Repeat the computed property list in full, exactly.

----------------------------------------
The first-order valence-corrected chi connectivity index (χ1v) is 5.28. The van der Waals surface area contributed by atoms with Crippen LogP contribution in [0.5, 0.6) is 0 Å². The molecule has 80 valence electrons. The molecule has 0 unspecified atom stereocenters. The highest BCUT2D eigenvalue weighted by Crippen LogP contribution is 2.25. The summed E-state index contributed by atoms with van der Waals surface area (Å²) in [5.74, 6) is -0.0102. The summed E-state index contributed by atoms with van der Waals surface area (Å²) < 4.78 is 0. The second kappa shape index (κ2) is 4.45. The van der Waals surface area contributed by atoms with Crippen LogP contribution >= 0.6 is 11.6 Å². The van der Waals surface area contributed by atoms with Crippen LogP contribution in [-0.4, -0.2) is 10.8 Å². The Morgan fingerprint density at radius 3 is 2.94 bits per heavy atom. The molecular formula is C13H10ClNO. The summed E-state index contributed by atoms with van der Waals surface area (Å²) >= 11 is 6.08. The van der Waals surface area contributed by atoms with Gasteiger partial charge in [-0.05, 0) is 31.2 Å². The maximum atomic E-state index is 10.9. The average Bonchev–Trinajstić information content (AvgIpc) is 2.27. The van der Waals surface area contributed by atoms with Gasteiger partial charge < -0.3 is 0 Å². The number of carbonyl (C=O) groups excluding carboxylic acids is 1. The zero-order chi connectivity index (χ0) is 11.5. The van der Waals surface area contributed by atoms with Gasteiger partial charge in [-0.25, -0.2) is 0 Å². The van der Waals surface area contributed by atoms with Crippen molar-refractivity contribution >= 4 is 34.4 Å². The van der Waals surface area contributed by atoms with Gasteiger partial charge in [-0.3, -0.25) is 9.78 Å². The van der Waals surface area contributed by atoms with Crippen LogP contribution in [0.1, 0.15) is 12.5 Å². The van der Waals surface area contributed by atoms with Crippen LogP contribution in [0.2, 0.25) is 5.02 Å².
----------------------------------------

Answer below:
The first-order valence-corrected chi connectivity index (χ1v) is 5.28. The van der Waals surface area contributed by atoms with Crippen LogP contribution in [0.5, 0.6) is 0 Å². The molecule has 80 valence electrons. The molecule has 0 unspecified atom stereocenters. The highest BCUT2D eigenvalue weighted by Crippen LogP contribution is 2.25. The summed E-state index contributed by atoms with van der Waals surface area (Å²) in [5.74, 6) is -0.0102. The summed E-state index contributed by atoms with van der Waals surface area (Å²) < 4.78 is 0. The second kappa shape index (κ2) is 4.45. The van der Waals surface area contributed by atoms with Crippen LogP contribution >= 0.6 is 11.6 Å². The van der Waals surface area contributed by atoms with Crippen LogP contribution in [-0.4, -0.2) is 10.8 Å². The Morgan fingerprint density at radius 3 is 2.94 bits per heavy atom. The molecular formula is C13H10ClNO. The summed E-state index contributed by atoms with van der Waals surface area (Å²) >= 11 is 6.08. The van der Waals surface area contributed by atoms with Gasteiger partial charge in [-0.05, 0) is 31.2 Å². The maximum atomic E-state index is 10.9. The average Bonchev–Trinajstić information content (AvgIpc) is 2.27. The van der Waals surface area contributed by atoms with Gasteiger partial charge < -0.3 is 0 Å². The number of carbonyl (C=O) groups excluding carboxylic acids is 1. The zero-order chi connectivity index (χ0) is 11.5. The van der Waals surface area contributed by atoms with Gasteiger partial charge in [-0.25, -0.2) is 0 Å². The van der Waals surface area contributed by atoms with Crippen molar-refractivity contribution >= 4 is 34.4 Å². The van der Waals surface area contributed by atoms with Gasteiger partial charge in [-0.3, -0.25) is 9.78 Å². The van der Waals surface area contributed by atoms with Crippen LogP contribution in [0.1, 0.15) is 12.5 Å². The van der Waals surface area contributed by atoms with Crippen LogP contribution in [0.2, 0.25) is 5.02 Å².